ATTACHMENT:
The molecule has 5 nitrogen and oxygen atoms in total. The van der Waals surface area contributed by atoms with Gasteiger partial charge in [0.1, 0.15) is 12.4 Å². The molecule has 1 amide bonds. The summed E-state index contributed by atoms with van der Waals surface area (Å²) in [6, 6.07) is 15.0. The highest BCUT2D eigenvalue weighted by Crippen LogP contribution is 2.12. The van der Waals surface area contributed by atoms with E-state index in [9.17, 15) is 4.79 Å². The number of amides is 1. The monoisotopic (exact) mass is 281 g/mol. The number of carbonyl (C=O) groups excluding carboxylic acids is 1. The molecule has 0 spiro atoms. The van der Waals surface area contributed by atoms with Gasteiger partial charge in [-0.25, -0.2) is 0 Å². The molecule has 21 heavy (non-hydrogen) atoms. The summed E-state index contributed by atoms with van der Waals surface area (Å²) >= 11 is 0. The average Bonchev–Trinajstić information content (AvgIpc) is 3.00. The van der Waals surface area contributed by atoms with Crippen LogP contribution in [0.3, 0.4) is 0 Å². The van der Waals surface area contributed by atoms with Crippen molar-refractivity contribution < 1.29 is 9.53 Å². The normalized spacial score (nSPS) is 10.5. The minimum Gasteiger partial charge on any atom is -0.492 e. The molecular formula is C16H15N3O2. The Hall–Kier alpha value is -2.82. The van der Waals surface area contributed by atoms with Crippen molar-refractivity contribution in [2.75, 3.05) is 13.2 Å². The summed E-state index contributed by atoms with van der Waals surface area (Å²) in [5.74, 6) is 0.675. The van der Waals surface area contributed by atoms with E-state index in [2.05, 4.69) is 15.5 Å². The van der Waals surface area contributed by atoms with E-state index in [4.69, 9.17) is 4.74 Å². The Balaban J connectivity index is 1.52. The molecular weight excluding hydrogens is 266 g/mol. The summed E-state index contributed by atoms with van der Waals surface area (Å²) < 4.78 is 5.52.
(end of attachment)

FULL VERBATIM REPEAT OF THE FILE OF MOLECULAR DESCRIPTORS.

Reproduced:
The molecule has 5 nitrogen and oxygen atoms in total. The van der Waals surface area contributed by atoms with Gasteiger partial charge in [0.1, 0.15) is 12.4 Å². The molecule has 1 amide bonds. The summed E-state index contributed by atoms with van der Waals surface area (Å²) in [6, 6.07) is 15.0. The highest BCUT2D eigenvalue weighted by Crippen LogP contribution is 2.12. The van der Waals surface area contributed by atoms with E-state index in [9.17, 15) is 4.79 Å². The number of amides is 1. The monoisotopic (exact) mass is 281 g/mol. The number of carbonyl (C=O) groups excluding carboxylic acids is 1. The molecule has 0 spiro atoms. The van der Waals surface area contributed by atoms with Gasteiger partial charge in [-0.25, -0.2) is 0 Å². The molecule has 21 heavy (non-hydrogen) atoms. The summed E-state index contributed by atoms with van der Waals surface area (Å²) >= 11 is 0. The average Bonchev–Trinajstić information content (AvgIpc) is 3.00. The van der Waals surface area contributed by atoms with Crippen LogP contribution in [0.3, 0.4) is 0 Å². The van der Waals surface area contributed by atoms with Crippen molar-refractivity contribution < 1.29 is 9.53 Å². The normalized spacial score (nSPS) is 10.5. The minimum Gasteiger partial charge on any atom is -0.492 e. The molecular formula is C16H15N3O2. The Hall–Kier alpha value is -2.82. The van der Waals surface area contributed by atoms with Crippen molar-refractivity contribution in [2.75, 3.05) is 13.2 Å². The summed E-state index contributed by atoms with van der Waals surface area (Å²) in [5.74, 6) is 0.675. The van der Waals surface area contributed by atoms with E-state index in [2.05, 4.69) is 15.5 Å². The van der Waals surface area contributed by atoms with E-state index in [4.69, 9.17) is 4.74 Å². The Balaban J connectivity index is 1.52. The molecular weight excluding hydrogens is 266 g/mol. The summed E-state index contributed by atoms with van der Waals surface area (Å²) < 4.78 is 5.52.